Rust Version Attribute, based on the Haskell model


#1

This started out as a reply to this post, but got long enough that I felt it would be hijacking the topic.

I expect 1.0 will be the K&R of Rust: support will be there for code that wasn’t updated for whatever reason, but nobody in their right mind will start a new project on it after we get better alternatives.

  • There are Standards and Extensions. They’re well-defined and behave exactly the same on all compilers that support them. Current feature gates strive to be stabilized into proper Extensions.
  • A Standard is simply the previous Standard enhanced by a set of Extensions.
  • Selection happens with something like #[language="1.0, foo, bar, baz"], with one Standard and a list of Extensions. #[cfg(language="foo")] compiles items if the compiler supports the Extension.
  • #[language] can either be mandatory, or compilers default to the latest Standard they support. The tradeoff is less boilerplate for new projects vs always knowing how to build a crate. There’s not much difference once people start using extensions.
  • Extensions may break compatibility with the Standard and with each other. I fully expect any number of things to fundamentally affect the language and the ecosystem: HKT, generic variadics, anonymous enums, exceptions, inheritance, consolidating non-#[repr(C)] structs and tuple-struct-whatever-enums into something sane, etc. Their ergonomics are more important than compatibility. Compare C++ where the best practices are so ugly, Rust exists.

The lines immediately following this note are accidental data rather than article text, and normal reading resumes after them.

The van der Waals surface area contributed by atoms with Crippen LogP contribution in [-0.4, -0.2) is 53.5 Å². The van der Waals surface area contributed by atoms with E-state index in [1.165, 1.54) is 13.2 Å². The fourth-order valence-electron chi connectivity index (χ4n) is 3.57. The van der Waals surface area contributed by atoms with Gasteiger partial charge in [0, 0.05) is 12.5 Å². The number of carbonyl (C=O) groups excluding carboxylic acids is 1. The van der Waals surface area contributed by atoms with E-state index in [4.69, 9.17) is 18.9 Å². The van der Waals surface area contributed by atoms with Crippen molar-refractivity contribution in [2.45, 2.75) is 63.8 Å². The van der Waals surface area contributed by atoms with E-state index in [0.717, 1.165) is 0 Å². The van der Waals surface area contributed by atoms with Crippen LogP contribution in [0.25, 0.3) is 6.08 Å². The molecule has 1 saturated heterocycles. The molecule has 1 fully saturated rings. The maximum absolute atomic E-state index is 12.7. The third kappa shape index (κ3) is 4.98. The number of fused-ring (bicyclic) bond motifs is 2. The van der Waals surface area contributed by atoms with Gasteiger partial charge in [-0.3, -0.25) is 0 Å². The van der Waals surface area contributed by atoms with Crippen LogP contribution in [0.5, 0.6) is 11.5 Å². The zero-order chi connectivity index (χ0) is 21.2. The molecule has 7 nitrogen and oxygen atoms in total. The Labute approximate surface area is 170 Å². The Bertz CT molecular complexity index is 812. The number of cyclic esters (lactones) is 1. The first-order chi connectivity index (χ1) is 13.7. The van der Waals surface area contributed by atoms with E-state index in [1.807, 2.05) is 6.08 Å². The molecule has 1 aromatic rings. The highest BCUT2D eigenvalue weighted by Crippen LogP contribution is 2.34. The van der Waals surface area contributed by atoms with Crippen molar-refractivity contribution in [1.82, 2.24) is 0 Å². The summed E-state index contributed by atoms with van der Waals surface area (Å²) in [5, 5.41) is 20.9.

• Redefine std as internal to rustc and not prelude it in by default. The compiler folks can focus on bootstrapping without all the cruft, and we can either fork/Cargo std or alternatives can come along that do less things better, and everyone lives happily ever after. libposix/libwin32, libffi-helpers, a typesafe liblibliblibc, ICU bindings instead of String, libev/glib/Win32/whatever runtime, etc. I wouldn’t be surprised if some of these were already in the works.

#2

How is

#![language="foo,bar,baz"]

different from feature-gates?

#![feature(foo)]  
#![feature(bar)] 
#![feature(baz)]

#3

It is different, because a feature doesn’t define the syntax, in other words; they are orthogonal concepts.


#4

I do not think this is the core team’s intention.

IMHO, if Rust becomes a research language which is perpetually unstable like Haskell GHC, where every bug is fixed only on master, Rust will totally fail to take any market share from C++ and company.

Versioning may be reasonable, but don’t do it expecting that!


#5

There’s a recent blog post outlining the plan for stability and evolution here.